This sounds like “bargaining,” the fourth stage of grief — but you don’t know who you’re dealing with here. This is a Knicks fan you are reading, someone who has lived through the Allan Houston contract, Stephon Marbury, Jerome James, Steve Francis, Tracy McGrady, Eddy Curry, Antonio McDyess, Amar’e Stoudemire, and Joakim Noah.
You cannot kill what is already dead. We’ve seen it all.
This is the part where the Knicks begin to drown in FOMO and recklessly spend to make up for missing out on their desired love. Remember in middle school when the slow song started at the dance and it was a mad scramble to find that one girl or boy you really liked, only to see them taken?
You just grabbed whoever was left to make sure you weren’t the one person standing in the corner by yourself waiting for the song to end. This has been the franchise’s attitude for the past two decades, and it would have surprised absolutely nobody if a Woj notification popped up with the news that the Knicks signed Tobias Harris, DeMarcus Cousins, and Sidney Deane from White Men Can’t Jump to full four-year max contracts.
But it didn’t.
Instead, they gave out moderate two-year deals to Randle, Gibson, Bullock, Ellington, Payton, and Portis. Names that will make any NBA fan sneeze if the word “playoffs” is used in the same sentence, but what ultimately matters is that their contracts expire together in 2021.
The only players the New York will have locked into the roster that summer are Kevin Knox, R.J. Barrett, $6,431,666 of Joakim Noah and any draft selections. In addition, the Knicks will hold options for both Julius Randle and Mitchell Robinson if they’d like to retain their services.
It could be worse. Trust me, it could be so much worse — all I have to do is get the city of Charlotte on the phone for you and the sentiment of nuclear winter would instantly subside. It is just so refreshing to see this organization finally realize that if you can’t be first in this league, sometimes it’s best to be last.
The Knicks fell flat on their face and will likely head to the lottery for at least two more years, but the light at the end of the Lincoln Tunnel is in the form of options. Options have never hoisted the Larry O’Brien trophy before, but they are a necessity to even getting into the championship conversation.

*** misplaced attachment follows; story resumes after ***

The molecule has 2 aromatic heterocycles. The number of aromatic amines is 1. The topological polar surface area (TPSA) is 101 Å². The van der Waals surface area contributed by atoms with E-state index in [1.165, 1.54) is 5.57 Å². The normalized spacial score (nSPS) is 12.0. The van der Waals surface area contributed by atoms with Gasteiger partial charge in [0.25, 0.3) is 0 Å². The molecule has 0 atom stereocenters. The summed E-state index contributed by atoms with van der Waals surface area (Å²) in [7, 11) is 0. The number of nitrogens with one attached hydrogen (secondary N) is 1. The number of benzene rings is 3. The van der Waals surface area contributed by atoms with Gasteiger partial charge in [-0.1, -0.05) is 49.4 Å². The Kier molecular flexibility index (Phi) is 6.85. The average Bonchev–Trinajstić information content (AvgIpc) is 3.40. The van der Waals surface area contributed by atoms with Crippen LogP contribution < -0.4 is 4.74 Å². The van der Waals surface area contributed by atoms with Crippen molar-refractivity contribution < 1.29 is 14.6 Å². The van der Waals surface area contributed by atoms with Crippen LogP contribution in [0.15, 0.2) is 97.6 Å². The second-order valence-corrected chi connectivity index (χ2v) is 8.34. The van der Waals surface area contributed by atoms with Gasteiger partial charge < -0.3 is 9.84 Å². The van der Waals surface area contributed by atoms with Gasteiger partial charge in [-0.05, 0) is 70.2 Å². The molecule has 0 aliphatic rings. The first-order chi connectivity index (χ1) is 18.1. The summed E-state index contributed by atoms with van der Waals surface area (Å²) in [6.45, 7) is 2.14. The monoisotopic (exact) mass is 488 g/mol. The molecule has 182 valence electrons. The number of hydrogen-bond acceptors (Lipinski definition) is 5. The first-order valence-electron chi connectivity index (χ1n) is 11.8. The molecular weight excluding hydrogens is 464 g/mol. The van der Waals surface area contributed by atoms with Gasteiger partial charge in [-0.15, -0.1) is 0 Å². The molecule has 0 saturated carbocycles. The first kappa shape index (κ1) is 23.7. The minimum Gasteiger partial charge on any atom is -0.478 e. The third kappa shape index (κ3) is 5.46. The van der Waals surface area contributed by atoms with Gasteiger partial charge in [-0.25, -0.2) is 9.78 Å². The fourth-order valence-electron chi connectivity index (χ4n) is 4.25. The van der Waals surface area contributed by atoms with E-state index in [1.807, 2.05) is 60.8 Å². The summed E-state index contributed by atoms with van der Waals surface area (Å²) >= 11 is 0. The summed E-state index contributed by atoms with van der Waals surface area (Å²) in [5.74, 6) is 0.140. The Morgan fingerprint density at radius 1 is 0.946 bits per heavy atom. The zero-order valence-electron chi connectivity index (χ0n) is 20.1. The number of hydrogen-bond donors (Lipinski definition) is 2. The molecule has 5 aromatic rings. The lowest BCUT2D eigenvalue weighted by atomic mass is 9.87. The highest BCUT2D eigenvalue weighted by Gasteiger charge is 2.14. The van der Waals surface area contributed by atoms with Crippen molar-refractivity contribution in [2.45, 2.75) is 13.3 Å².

Fans have been begging this franchise to do things “the right way” by building through the draft and stop taking shortcuts to become relevant. Well, guess what, you finally got your wish. The championship race is wide open, no matter where Kawhi signs, which means there is going to be a surplus of teams in demand for short-term, team-controlled rentals of veteran good players at the trade deadline. You know who just signed 5 of those? The New York Knicks. Just wait until you see the arsenal of assets they bring back if they decide to move these guys.
Seven first round picks in the next five years and two max spots available again in 2021 when a guy named Giannis Antetokounmpo can possibly become an unrestricted free agent.
Then there’s Paul George, Jimmy Butler, Anthony Davis — just three examples of disgruntled stars who recently forced trades to … you guessed it … teams with options.
It hurts when you’re expecting a Playstation under the Christmas tree and it’s a sweater. The disappointment is natural and nothing to be ashamed of, but remember that there are less fortunate people in the world — or in this case, NBA franchises — who would do anything for that sweater.
I’m wearing it with pride until 2021, and you should too.